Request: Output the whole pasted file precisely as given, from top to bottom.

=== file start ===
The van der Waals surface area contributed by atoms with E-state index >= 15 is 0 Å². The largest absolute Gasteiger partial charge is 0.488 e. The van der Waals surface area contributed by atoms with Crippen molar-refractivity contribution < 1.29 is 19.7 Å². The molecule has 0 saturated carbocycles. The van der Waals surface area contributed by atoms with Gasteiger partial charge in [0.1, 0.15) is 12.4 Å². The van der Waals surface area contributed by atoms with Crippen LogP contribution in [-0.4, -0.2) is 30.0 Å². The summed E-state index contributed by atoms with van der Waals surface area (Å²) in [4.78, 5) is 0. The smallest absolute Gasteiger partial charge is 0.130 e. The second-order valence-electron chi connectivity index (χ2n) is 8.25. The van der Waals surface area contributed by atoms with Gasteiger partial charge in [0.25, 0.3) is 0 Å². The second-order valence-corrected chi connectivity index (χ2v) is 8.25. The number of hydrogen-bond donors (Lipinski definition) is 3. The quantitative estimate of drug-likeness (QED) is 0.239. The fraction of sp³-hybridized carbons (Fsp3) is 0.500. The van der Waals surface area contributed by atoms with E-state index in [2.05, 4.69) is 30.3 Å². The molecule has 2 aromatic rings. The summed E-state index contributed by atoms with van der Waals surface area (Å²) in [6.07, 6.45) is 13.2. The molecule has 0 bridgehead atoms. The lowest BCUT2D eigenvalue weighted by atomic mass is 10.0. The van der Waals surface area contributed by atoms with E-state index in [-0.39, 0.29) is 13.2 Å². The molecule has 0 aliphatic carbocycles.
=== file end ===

The van der Waals surface area contributed by atoms with E-state index >= 15 is 0 Å². The largest absolute Gasteiger partial charge is 0.488 e. The van der Waals surface area contributed by atoms with Crippen molar-refractivity contribution < 1.29 is 19.7 Å². The molecule has 0 saturated carbocycles. The van der Waals surface area contributed by atoms with Gasteiger partial charge in [0.1, 0.15) is 12.4 Å². The van der Waals surface area contributed by atoms with Crippen LogP contribution in [-0.4, -0.2) is 30.0 Å². The summed E-state index contributed by atoms with van der Waals surface area (Å²) in [4.78, 5) is 0. The smallest absolute Gasteiger partial charge is 0.130 e. The second-order valence-electron chi connectivity index (χ2n) is 8.25. The van der Waals surface area contributed by atoms with Gasteiger partial charge in [0.25, 0.3) is 0 Å². The second-order valence-corrected chi connectivity index (χ2v) is 8.25. The number of hydrogen-bond donors (Lipinski definition) is 3. The quantitative estimate of drug-likeness (QED) is 0.239. The fraction of sp³-hybridized carbons (Fsp3) is 0.500. The van der Waals surface area contributed by atoms with E-state index in [2.05, 4.69) is 30.3 Å². The molecule has 2 aromatic rings. The summed E-state index contributed by atoms with van der Waals surface area (Å²) in [6.07, 6.45) is 13.2. The molecule has 0 bridgehead atoms. The lowest BCUT2D eigenvalue weighted by atomic mass is 10.0. The van der Waals surface area contributed by atoms with E-state index in [-0.39, 0.29) is 13.2 Å². The molecule has 0 aliphatic carbocycles.